Wednesday, December 17, 2008
For now, I have to suit up (what would I do without my silk long johns?!) and trudge up to campus (given last week's events, I'm not taking the car during this latest Snowfall Warning from Weather Canada) to see if that's where I've left the missing marks I need to complete my records and get my students' grades entered. I can't believe I didn't grab them the other day, but I'm telling myself the challenge of 7 or 8 kilometres of hilly, snowy,walking will be good for me. I can pretend I'm an Olympic athlete, inspired by this 2010 Olympics rock sculpture I photographed in the English Bay snow on the weekend. I won't be convinced (or convincing) but I can pretend . . .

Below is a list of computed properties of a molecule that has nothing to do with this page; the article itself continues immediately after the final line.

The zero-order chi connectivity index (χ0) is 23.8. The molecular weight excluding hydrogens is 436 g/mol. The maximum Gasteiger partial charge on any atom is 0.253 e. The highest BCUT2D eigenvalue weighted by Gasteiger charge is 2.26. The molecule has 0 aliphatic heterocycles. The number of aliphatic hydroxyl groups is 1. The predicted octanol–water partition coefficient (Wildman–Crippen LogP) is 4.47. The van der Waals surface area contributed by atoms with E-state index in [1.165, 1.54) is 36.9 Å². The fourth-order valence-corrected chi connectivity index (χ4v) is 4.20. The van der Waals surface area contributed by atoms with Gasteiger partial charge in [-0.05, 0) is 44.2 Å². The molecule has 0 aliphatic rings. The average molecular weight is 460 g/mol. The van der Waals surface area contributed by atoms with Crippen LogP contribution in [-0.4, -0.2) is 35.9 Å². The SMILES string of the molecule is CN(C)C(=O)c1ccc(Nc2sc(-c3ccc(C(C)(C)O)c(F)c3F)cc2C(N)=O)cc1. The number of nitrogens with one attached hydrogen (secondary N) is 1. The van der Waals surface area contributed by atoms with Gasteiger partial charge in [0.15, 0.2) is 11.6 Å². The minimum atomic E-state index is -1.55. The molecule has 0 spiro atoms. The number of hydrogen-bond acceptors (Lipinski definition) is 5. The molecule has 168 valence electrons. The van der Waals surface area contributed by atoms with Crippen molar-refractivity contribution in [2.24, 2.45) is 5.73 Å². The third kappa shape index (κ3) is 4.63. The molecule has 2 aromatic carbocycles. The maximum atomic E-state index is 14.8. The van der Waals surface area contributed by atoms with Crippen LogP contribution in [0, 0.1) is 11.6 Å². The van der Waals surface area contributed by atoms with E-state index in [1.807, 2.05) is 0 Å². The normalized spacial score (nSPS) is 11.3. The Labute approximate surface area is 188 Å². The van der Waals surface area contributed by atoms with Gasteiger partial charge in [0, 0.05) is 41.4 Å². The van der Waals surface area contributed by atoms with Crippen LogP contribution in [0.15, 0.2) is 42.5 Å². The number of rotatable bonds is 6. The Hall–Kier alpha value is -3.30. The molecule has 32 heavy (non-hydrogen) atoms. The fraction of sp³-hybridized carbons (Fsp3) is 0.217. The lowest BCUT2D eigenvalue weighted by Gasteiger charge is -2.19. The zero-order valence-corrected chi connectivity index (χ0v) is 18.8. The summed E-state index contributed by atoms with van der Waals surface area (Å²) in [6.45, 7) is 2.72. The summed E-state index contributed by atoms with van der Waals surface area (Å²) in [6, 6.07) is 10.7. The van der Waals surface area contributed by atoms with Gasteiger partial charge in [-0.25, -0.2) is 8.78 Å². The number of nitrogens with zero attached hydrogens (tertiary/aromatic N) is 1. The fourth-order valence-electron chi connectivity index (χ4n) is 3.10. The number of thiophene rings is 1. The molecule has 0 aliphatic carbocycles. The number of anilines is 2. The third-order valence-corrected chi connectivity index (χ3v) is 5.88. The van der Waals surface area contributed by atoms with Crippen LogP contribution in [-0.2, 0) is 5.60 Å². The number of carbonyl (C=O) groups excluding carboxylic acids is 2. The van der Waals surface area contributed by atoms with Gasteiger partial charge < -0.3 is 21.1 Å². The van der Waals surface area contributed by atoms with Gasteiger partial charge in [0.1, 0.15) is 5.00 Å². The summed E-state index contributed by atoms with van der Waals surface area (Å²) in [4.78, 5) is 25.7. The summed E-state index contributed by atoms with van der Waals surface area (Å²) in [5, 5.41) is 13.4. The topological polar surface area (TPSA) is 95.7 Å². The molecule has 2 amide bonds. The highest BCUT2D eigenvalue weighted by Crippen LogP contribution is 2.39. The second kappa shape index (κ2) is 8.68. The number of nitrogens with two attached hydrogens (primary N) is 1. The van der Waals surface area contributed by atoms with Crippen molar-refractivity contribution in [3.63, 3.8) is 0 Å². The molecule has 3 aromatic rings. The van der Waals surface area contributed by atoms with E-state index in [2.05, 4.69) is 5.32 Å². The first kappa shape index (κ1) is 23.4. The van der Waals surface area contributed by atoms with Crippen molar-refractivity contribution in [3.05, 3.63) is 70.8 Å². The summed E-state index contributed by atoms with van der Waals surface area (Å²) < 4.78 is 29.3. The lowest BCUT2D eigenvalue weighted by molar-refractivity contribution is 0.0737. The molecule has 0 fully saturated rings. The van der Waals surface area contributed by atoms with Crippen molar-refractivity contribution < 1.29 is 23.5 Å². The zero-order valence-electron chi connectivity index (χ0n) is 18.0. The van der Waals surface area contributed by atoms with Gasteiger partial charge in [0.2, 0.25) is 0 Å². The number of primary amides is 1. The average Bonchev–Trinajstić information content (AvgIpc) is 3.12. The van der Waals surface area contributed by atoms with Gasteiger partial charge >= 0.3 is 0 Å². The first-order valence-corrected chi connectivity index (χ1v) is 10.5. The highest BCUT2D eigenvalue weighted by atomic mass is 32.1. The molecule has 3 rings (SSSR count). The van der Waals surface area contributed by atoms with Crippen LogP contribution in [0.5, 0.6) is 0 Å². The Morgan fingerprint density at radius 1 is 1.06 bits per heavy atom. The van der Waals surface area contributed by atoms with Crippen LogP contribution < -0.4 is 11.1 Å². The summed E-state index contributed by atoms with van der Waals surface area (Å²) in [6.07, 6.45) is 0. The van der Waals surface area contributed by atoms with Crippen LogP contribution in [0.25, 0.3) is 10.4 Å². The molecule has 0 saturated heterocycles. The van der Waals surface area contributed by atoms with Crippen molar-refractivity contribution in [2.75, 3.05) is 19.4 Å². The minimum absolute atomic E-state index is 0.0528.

I did manage to get out and walk in the Vancouver snow on the weekend, and while I'm not sure it was "pretty," there was at least a bleak romanticism to it.The greyness of the English Bay water has something to do with this bleakness, of course, but there's also something here of the liminality between life and death that shadows us through the deep winter days -- the margins between earth and sea here echoed by the margins between solid and liquid, snow and water. For me, and sorry to get maudlin here, but winter's cold always reminds me of death, of the fragility of life.
This is why colour and light and celebration are so important in the winter and why I was so grateful to my daughter, Megan, for hosting a cheery gathering in her Yaletown home. More of those pics later.